of 60 degrees(which is what I think you mean, not 30, you'd can use sin:
38 = c * sin 60
c = 38/sin 60
c = 43.878
Cut your boards 43-7/8" to the long point of the miter cut and you're
perfect, if I understand your design.
If you really do mean 30 degrees, the boards are going to be 76" long.
76 inches is quite along leg. I'd be concerned of it bending. The
other thing to think about is that these legs might go from a base (of
undetermined height and attachment), to some location presumably under the
38 inches. Oliver and his apples are good once the problem is completely
Measure twice cut once. Measure again, cut again. Measure a third time,
discover that the first cut was right.
On Sat, 17 Apr 2004 21:01:04 GMT, firstname.lastname@example.org (Bruce) wrote:
Another approach in this particular case:
A right triangle with 30,60 other angles has sides in the ratio
1:2:sqrt(3). The 30 deg has to be at the top or the bottom. He
likely means the top, or the table is squat.
In that case, the other non-right angle is 60, at the bottom.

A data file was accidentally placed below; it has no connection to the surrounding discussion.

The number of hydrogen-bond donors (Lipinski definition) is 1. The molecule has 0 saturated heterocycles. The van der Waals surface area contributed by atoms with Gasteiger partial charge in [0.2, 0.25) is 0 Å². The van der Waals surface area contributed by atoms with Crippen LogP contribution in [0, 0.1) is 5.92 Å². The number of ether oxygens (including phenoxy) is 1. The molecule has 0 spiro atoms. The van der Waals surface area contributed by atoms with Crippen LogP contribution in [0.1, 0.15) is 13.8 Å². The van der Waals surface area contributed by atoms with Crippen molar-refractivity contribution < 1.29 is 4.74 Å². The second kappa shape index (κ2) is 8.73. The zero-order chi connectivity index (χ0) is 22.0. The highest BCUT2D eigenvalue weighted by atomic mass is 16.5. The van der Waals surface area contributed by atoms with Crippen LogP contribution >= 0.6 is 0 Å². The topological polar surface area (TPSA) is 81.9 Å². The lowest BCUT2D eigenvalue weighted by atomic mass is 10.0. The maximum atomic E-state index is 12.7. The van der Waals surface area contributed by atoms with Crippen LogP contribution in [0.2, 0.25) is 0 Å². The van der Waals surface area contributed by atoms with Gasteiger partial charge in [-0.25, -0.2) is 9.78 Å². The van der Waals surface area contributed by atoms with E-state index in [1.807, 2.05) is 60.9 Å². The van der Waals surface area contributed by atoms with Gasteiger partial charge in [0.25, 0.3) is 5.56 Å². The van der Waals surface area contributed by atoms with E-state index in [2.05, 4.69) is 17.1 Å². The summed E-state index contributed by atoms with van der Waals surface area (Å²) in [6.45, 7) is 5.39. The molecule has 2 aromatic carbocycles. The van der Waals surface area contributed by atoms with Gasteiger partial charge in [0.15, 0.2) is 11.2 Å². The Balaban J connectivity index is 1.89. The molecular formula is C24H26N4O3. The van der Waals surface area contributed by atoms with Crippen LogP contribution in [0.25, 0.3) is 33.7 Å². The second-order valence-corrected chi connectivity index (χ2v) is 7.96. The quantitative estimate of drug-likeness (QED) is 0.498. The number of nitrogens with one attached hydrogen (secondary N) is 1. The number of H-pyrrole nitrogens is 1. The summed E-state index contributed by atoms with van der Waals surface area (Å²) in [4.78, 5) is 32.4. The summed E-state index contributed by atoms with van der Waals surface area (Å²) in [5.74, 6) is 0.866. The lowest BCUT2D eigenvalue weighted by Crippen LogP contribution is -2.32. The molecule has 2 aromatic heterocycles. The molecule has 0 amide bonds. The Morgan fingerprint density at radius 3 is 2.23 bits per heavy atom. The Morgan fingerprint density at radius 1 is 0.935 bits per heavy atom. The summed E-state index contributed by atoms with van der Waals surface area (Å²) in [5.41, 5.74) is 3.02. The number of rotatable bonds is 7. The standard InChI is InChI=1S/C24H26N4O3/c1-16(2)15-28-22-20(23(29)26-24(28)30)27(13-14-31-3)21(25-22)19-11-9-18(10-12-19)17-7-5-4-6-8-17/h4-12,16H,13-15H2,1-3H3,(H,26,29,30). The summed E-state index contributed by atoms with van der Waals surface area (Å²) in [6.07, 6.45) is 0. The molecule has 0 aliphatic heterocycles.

With a vertical side of 38", the slope is twice that divided by
sqrt(3), or 43.88" [ ~43 7/8].
I was just giving an alternate approach, for God's sake. The "rules"
are what makes it work, and they came from an 'understanding' of the
working principles, ratio of sides. It is a matter of understanding,
not of memorising. You learned to do fractions by looking at the
simplest cases first (1/2, 1/3, 1/4, ....) then you learned the rules
you could apply to any other numbers. It's no different here.
In any case, you can figure it out for yourself. I mentioned the
30,60,90 only because it applied in this particular case, as I already
said. That made an easier approach possible. If you stick to just
one method, it's like having just one hammer in your toolbox. You can
ask about each problem as you meet it, or learn the basic principles
and apply them anytime. Your choice.